“It’s not information overload, it’s filter failure.“ (Clay Shirky)
Bonetta (2009) gave an excellent introduction to the micro-blogging service Twitter and its uses and limitations for scientific communication. We believe that other social networking tools merit a similar introduction, especially those that provide more effective filtering of scientifically relevant information than Twitter. We find that FriendFeed (already mentioned in the first online comment on the article, by Jo Badge) shares all of the features of Twitter but few of its limitations and provides many additional features valuable for scientists. Bonetta quotes Jonathan Weissman, a Howard Hughes Medical Institute investigator at the University of California, San Francisco: “I could see something similar to Twitter might be useful as a way for a group of scientists to share information. To ask questions like ‘Does anyone have a good antibody?’ ‘How much does everyone pay for oligos?’ ‘Does anyone have experience with this technique?'” It is precisely for such and many more purposes that scientists use FriendFeed, which allows the collection of many kinds of contributions, not just short text messages.
Also in contrast to Twitter, comments to each contribution are archived in that context (and without a time limit), providing a solid base for fruitful, threaded discussions. In your user profile, you can choose to aggregate any number of individual RSS or Atom ‘feeds‘, including scientific publications you bookmark in your online reference manager (e.g. CiteULike or Connotea), your blog entries, social bookmarks (Google Reader, del.icio.us, etc.), and Tweets; and any other items you wish to post directly to your feed. You then look for other users whose profile is relevant to your work and subscribe to them. Every individual item posted in your subscriptions will then appear on your personalized FriendFeed homepage, plus optionally a configurable subset of the feeds you subscribed to. You can choose to bookmark (‘like‘) any of these items (Facebook copied this ‘like’ functionality just before it bought FriendFeed), comment on them, and share discussion threads in various ways.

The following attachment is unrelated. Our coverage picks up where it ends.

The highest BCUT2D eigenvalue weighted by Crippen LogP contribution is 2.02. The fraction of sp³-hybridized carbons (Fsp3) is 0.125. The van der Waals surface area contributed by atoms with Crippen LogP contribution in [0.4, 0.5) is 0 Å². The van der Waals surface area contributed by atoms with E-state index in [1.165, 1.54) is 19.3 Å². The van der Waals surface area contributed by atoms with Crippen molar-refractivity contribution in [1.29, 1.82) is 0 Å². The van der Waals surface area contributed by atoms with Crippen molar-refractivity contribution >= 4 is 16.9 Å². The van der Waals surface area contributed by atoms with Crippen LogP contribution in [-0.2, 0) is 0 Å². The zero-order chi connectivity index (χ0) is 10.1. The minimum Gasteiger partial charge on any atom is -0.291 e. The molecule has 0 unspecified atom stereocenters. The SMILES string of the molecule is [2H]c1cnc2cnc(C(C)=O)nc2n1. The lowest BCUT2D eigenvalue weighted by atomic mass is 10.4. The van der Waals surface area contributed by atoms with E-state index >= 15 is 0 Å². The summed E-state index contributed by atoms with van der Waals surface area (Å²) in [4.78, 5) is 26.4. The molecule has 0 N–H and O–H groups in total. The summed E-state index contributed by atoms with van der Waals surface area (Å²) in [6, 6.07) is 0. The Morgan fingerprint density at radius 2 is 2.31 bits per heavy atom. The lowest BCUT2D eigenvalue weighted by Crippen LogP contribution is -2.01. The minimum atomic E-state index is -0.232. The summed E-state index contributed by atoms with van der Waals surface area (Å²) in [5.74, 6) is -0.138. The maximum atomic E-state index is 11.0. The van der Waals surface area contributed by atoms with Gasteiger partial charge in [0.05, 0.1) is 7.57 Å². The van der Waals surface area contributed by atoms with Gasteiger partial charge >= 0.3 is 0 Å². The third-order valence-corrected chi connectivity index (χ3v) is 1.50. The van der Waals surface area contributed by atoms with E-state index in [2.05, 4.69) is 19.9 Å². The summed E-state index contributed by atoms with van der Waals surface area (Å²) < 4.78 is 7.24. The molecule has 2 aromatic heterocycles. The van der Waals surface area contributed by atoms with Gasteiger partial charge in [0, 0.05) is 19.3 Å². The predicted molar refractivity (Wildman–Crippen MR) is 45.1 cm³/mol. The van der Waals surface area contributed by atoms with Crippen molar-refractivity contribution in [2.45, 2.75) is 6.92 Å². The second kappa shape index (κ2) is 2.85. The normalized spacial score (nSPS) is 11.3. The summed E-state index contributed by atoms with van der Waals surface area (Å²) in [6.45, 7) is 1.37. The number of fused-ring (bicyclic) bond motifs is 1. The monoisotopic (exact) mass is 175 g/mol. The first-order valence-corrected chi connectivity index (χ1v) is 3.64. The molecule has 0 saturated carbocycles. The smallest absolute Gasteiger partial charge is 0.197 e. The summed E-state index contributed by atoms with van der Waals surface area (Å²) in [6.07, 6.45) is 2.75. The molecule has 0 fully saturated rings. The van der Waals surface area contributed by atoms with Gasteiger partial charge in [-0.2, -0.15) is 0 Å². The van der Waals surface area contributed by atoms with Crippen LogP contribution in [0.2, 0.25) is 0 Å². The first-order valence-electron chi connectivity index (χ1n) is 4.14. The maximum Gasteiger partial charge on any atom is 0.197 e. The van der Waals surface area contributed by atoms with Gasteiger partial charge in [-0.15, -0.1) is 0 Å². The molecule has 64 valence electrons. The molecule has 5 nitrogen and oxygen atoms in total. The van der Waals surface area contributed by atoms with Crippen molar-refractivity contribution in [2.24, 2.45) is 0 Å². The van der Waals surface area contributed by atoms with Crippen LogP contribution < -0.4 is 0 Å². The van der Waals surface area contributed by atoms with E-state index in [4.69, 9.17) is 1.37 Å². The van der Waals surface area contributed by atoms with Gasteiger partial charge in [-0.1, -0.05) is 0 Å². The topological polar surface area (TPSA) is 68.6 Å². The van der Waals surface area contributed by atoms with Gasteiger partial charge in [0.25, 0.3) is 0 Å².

At first, this aggregation of information and threaded discussions might seem daunting. However, the stream of information can be channeled by organizing it into separate sub-channels (‘lists’; similar to but more versatile than ‘folders’ in email), according to your personal preferences (e.g. one for search alerts). In addition to individual users, you can also subscribe to ‘rooms‘ that revolve around particular topics. For example, the “The Life Scientists” room currently has 1,267 members and imports one feed.
The feature that makes FriendFeed truly useful is its social filtering system. Active discussions move to the top of your FriendFeed homepage with each new addition, which automatically brings them to the attention of you and everyone else who reads those feeds. In a sense, the most current and the most popular entries compete for attention at the top, making notifications unnecessary. This means that your choice of both rooms and subscriptions affects and filters the content you see. In that way, for instance, you could set your preferences such that you would only see papers with a certain minimum number of ‘likes’ among your colleagues. Alternatively, you can opt to hide items with zero likes or comments, ensuring that only those that someone found interesting will reach you. Thanks to a very fine-grained search functionality, threads also remain easily retrievable.